The Arena At Gwinnett
Duluth, GA





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Coldplay took the stage of Gwinnett’s newly opened arena with the pounding opening of “Politick.” Front man Chris Martin alternated crooning with pummeling the piano. Blue ambient back lighting swirled around the sold out crowd and turned the venue into an aquarium. Every time the repeated “Open up your eyes” phrase appeared, strobes simulated lightning and turned the peaceful aquarium into a rough, stormy sea. Ironically, the last time they were scheduled to play in Atlanta, an actual storm destroyed the out door set up so the show never happened. The time before that, they had to cancel because of the storm now known as 9-11 when they couldn’t fly to America to perform. All that made this show extra sweet. As the band found “God Put A Smile Upon Your Face,” though, skies were beautiful and clear. Gorgeous, McCartney worthy melodies soothed and smoothed the wounds of the times we now inhabit. Without making any overt political statements (other than the “Make Trade Fair” scrawled in chalk on the piano), the band’s songs crystallized the feelings of many of those in attendance. Like U2 before them, Coldplay’s songs seem so universal and deeply transcendent that there’s always solace there, no matter how desperate things get. “I’m going to buy a gun and start a war if you can tell me something worth fighting for” moved over the crowd like a rippling wave during “A Rush Of Blood To The Head.” Even less pointed lyrics like “I was scared, tired and under prepared, but I’ll wait for it” felt like they hinted at more. Obviously, I wasn’t alone in these feelings as every person in there sang along with “How long must you wait for this?”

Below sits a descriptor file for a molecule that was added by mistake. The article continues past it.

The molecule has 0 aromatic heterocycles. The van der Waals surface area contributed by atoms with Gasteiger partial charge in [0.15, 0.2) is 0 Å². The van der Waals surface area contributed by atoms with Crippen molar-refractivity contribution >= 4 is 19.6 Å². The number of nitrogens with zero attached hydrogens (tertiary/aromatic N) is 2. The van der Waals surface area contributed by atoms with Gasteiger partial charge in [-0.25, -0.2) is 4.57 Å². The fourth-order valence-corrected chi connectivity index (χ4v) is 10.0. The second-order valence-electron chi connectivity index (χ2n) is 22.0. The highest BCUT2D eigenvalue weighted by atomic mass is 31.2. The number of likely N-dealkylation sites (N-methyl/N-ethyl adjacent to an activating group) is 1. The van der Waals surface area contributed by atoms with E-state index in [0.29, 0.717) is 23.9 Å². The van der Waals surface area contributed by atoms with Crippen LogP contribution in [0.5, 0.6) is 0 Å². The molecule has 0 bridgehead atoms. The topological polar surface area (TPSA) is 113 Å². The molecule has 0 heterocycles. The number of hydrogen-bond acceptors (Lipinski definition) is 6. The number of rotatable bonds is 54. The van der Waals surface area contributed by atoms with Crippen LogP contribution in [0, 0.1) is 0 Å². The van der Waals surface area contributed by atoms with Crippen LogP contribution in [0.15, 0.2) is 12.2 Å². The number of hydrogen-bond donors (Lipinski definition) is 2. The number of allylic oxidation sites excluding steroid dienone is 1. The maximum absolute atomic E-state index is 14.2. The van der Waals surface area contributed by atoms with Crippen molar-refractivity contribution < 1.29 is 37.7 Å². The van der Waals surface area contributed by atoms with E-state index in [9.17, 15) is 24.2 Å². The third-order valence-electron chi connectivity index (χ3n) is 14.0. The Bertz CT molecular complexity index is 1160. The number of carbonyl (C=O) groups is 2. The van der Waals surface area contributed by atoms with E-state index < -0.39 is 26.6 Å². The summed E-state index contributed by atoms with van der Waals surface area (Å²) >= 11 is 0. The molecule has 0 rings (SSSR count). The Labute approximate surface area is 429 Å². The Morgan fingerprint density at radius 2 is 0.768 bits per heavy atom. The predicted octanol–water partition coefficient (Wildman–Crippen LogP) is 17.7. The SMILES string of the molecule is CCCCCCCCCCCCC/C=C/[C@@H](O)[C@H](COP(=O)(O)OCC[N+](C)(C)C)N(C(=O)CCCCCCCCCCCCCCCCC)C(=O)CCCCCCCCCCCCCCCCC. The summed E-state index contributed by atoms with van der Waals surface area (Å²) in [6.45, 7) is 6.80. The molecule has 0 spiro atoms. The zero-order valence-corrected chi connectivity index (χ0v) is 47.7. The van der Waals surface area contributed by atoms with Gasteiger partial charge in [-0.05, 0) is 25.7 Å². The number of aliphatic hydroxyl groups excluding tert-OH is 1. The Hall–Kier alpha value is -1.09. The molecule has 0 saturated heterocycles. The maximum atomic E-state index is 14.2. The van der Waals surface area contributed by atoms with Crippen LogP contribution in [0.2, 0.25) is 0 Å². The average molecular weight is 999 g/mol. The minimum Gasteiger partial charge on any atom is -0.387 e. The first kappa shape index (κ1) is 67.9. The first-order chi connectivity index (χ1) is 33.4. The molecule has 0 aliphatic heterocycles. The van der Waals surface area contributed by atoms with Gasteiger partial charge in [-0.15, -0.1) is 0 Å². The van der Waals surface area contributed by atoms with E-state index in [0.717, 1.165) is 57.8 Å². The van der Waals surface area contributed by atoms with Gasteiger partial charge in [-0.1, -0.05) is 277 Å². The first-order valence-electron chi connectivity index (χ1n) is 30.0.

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“Don’t Panic” seemed wistful and even more poignantly melancholic. “All of us are done for…and we live in a beautiful world.” The most timeless moment of all, however, came in “Everything’s Not Lost.” The dramatic, gospel feel was lightened by Chris Martin’s sight of himself on a video screen with his new, super short shorn haircut that inspired the ad lib “When you cut your own hair with scissors, I look really stupid on this big screen, I’m hoping everything’s not lost.” With a huge smile, Martin then led the full house through a beautiful sing a long that completely blew away the recorded version. After this, even a more rocking than expected “Yellow” was a little anticlimactic. They remedied that soon enough. To end the main set, the singer profusely thanked the patient Atlanta Coldplay fans for all they have endured to try to see the band over the past few years. Then he said, “We were trying to think of a way to reward Atlanta. All that we could think of was to have the greatest piano player in the world come out and play on “Trouble.” Ladies and gentlemen…Sir Elton John!”

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The place obviously went crazy as Elton strolled out of the wings with a wide smile. He took his place behind the ivories and set the band off with that simply beautiful little riff. It was joyous, sensitive and healing. That’s the essence of Coldplay. Suddenly, all of the waiting was more than worth it. As a final encore, Chris Martin came out alone to the piano and played a super sweet version of “Georgia On My Mind” to the blissed out crowd, leaving us singing to ourselves all the way to our cars. That’s the way it should be. This was the first truly great show of 2003…and it was so much closer to home.

(Chris McKay/

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